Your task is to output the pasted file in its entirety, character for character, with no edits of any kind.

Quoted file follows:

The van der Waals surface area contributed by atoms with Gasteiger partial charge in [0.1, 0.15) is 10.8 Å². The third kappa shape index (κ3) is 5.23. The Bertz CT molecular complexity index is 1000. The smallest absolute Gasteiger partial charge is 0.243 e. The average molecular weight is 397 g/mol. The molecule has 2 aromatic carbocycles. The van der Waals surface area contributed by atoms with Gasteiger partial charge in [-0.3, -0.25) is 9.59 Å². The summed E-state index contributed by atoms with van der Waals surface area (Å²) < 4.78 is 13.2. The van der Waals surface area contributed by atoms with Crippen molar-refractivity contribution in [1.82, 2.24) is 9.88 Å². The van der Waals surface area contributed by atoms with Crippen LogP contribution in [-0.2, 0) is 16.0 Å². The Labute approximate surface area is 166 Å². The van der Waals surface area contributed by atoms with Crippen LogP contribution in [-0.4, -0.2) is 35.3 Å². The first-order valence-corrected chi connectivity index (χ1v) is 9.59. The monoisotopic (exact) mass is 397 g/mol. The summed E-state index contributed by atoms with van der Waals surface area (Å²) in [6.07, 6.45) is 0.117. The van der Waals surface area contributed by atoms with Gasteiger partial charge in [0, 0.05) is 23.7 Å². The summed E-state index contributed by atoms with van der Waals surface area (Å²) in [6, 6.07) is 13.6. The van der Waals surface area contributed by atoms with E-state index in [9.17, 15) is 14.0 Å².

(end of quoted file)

The van der Waals surface area contributed by atoms with Gasteiger partial charge in [0.1, 0.15) is 10.8 Å². The third kappa shape index (κ3) is 5.23. The Bertz CT molecular complexity index is 1000. The smallest absolute Gasteiger partial charge is 0.243 e. The average molecular weight is 397 g/mol. The molecule has 2 aromatic carbocycles. The van der Waals surface area contributed by atoms with Gasteiger partial charge in [-0.3, -0.25) is 9.59 Å². The summed E-state index contributed by atoms with van der Waals surface area (Å²) < 4.78 is 13.2. The van der Waals surface area contributed by atoms with Crippen molar-refractivity contribution in [1.82, 2.24) is 9.88 Å². The van der Waals surface area contributed by atoms with Crippen LogP contribution in [-0.2, 0) is 16.0 Å². The Labute approximate surface area is 166 Å². The van der Waals surface area contributed by atoms with Crippen LogP contribution in [-0.4, -0.2) is 35.3 Å². The first-order valence-corrected chi connectivity index (χ1v) is 9.59. The monoisotopic (exact) mass is 397 g/mol. The summed E-state index contributed by atoms with van der Waals surface area (Å²) in [6.07, 6.45) is 0.117. The van der Waals surface area contributed by atoms with Gasteiger partial charge in [0, 0.05) is 23.7 Å². The summed E-state index contributed by atoms with van der Waals surface area (Å²) in [6, 6.07) is 13.6. The van der Waals surface area contributed by atoms with E-state index in [9.17, 15) is 14.0 Å².